Dr. Ivana Gojo: So I think the major problem in post-transplant setting is that when we react to the relapses too early. So the question is when do we, when do we intervene? And I think that worst outcome in post-transplant setting are in patients who relapse early post-transplant and generally once you’re behind one year your chance of durable remission is significantly increased.
Dr. Ivana Gojo: So because this is leukemia meeting, I think there is a lot of concern about transplant-related mortality. Maybe, I benefited from the fact that I’m am at Hopkinson. We use post-transplant cyclophosphamide platform which is associated, even in large study, with significantly reduced transplant-related mortality. Probably at the rate 15% or less. And in our own institution, rates are probably around 5-7% or less.
Dr. Ivana Gojo: So that allow us really that we early on can intervene. We don’t have much toxicity, we have reduced intensity conditioning and we can stop immune suppression early.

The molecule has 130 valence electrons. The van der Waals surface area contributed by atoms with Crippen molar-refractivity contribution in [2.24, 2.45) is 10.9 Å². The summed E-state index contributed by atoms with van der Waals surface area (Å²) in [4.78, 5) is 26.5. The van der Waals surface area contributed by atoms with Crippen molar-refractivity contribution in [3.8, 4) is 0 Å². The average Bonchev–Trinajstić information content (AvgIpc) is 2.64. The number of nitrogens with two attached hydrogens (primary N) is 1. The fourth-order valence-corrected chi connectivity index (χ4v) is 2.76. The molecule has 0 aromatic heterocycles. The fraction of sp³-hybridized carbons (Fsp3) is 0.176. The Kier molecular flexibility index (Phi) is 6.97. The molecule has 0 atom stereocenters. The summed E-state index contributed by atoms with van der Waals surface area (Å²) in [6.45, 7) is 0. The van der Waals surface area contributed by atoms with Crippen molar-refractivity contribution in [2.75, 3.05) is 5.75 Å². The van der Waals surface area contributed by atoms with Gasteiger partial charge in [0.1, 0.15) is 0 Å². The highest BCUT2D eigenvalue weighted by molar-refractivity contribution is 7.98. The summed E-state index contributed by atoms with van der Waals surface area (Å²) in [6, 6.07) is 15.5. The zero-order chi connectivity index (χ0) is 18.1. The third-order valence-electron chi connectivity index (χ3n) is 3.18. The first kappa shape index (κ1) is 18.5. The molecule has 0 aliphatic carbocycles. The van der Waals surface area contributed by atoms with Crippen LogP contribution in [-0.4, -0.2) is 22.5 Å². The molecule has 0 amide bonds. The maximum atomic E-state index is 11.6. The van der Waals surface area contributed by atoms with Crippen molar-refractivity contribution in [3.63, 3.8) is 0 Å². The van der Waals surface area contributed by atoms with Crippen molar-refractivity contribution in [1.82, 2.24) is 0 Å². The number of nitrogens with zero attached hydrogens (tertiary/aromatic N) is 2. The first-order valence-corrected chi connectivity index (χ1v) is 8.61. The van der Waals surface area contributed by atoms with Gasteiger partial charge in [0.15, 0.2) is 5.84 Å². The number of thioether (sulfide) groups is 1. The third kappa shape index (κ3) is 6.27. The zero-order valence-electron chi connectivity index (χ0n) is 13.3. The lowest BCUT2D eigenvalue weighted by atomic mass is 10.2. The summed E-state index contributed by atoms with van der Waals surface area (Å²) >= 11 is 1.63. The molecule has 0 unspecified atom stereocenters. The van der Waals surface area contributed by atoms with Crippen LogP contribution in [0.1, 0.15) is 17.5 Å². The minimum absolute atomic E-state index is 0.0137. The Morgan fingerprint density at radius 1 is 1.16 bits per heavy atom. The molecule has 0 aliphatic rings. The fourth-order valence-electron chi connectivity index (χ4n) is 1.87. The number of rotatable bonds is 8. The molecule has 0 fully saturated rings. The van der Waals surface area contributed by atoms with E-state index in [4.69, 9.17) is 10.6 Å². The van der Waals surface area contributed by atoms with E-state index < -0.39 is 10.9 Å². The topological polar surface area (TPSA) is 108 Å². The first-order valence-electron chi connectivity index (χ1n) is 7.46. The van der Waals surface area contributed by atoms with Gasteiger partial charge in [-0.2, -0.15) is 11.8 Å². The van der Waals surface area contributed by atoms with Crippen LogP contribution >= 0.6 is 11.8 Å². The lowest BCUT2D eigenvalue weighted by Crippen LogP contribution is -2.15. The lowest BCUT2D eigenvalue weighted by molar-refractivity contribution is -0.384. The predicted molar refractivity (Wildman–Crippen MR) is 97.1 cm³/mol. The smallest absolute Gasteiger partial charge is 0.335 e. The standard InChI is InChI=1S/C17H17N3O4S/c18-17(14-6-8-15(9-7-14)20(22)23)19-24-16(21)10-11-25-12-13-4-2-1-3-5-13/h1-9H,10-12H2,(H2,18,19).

Dr. Ivana Gojo: So that kind of shifts the attention from the toxicity of the transplant to the relapse, which actually in all the studies is showing to be the major cause of that. So by post-transplant [inaudible 00:08:25], we hope that early intervention will eventually delay relapse and potentially improve the relapse resurvival in these patients. And then you know, from the science standpoint, I think there’s some elegant data on HLA-down regulation and PD1-up regulation as alternative mechanism, of leukemia relapse.
Dr. Ivana Gojo: And it is possible that with Blinatumomab, which we are going to examine in correlative studies, that we are actually maybe up regulating some of these HLA through interferon gamma secretion and so on. So study is exciting. We did pilot data and nobody relapsed so far. It’s a short follow up. Toxicity is pretty much none. No GVHD exacerbation.
Dr. Richard : That’s exciting. Now just to finish up, I’d like you each think quickly about what you’ll be talking about next year. What will be the key thing that’s going to happen in the next year that’s going to cause you to talk about it?